Saudi Arabia and 56 other nations essentially gave Theresa May an ultimatum on 12 December. And it’ll be impossible for the Prime Minister to address it without going against one of the UK’s major allies.
East Jerusalem is the capital of Palestine
Saudi Arabia is one of the 57 nations that make up the Organisation of Islamic Cooperation (OIC). And on 13 December, the OIC met in Turkey. At that summit, it declared East Jerusalem as the capital of Palestine.
The move comes after US President Donald Trump made his own declaration on 6 December. He announced that the US would recognise all of Jerusalem as Israel’s capital. He also said that his country would relocate its embassy to the city. But the OIC challenged Trump’s decision, saying:
[We] consider that this dangerous declaration, which aims to change the legal status of the [city], is null and void and lacks any legitimacy…
All together now?
The group also called on other nations to follow suit and “recognise the State of Palestine and East Jerusalem as its occupied capital”. Currently, however, the UK has done neither of those things. In fact, MPs recently gave May’s government the chance to recognise Palestine as a state. But it refused. That pits the UK against all 57 Muslim nations in the OIC. Many of these countries are important UK allies, including Saudi Arabia.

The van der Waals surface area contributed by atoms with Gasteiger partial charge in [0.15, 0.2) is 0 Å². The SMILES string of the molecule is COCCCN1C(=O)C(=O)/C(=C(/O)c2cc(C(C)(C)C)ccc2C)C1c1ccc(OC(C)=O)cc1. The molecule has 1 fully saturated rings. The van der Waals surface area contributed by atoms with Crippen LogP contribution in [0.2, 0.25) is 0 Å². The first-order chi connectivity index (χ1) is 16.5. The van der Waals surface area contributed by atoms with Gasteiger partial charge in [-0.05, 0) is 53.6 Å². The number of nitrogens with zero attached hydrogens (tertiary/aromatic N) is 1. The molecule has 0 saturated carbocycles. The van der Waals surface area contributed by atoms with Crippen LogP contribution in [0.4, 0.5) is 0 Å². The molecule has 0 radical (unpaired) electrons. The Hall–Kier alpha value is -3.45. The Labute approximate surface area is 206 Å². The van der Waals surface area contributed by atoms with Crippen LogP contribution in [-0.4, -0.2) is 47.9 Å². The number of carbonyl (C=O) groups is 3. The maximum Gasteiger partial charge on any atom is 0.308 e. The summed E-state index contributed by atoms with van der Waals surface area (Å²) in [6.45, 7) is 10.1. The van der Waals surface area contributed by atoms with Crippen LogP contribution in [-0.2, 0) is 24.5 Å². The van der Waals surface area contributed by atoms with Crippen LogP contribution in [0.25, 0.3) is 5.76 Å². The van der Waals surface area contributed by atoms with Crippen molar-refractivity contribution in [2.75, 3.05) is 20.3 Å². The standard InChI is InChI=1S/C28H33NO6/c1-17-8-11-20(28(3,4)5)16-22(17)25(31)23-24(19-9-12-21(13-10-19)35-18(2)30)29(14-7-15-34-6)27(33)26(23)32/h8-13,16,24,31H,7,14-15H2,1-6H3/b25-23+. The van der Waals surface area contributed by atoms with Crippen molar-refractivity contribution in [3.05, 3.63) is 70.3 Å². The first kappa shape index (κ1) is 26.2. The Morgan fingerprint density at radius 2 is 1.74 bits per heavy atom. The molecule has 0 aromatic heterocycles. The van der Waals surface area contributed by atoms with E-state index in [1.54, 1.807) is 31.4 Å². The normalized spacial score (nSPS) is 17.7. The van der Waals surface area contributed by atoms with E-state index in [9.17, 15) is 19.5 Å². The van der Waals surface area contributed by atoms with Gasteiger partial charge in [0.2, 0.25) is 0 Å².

Media outlets have highlighted, however, that Saudi Arabia only sent a foreign ministry official to the summit, rather than its head of state. And Al Jazeera‘s Hoda Abdel-Hamid reported that many Palestinians believe Trump’s Jerusalem decision “couldn’t have happened without the green light of Saudi Arabia”. If so, Saudi Arabia is pitting itself against the OIC. That’s not a desirable position as it continues its long battle with Iran for influence in the Middle East.
Palestine is the issue
In short, whatever ‘side’ the UK takes on Jerusalem, it now has to go against one or more of its allies. The same is true for a number of other countries. And these disagreements with allied states could potentially put some of the UK’s controversial arms sales, trade deals and financial transactions at risk.
In a speech, Nelson Mandela once said [paywall]:
We know too well that our freedom is incomplete without the freedom of the Palestinians.
Mandela essentially meant that none of us truly have social justice until the Palestinians have it too. That’s the “freedom” he spoke of. But our leaders’ freedom to maintain relationships with each other and do whatever deals and business they so choose is also incomplete without freedom for the Palestinians.
And this significant divide on Jerusalem has now made that abundantly clear.
– Support the Boycott, Divestment and Sanctions (BDS) movement.
– Take action with the Palestine Solidarity Campaign.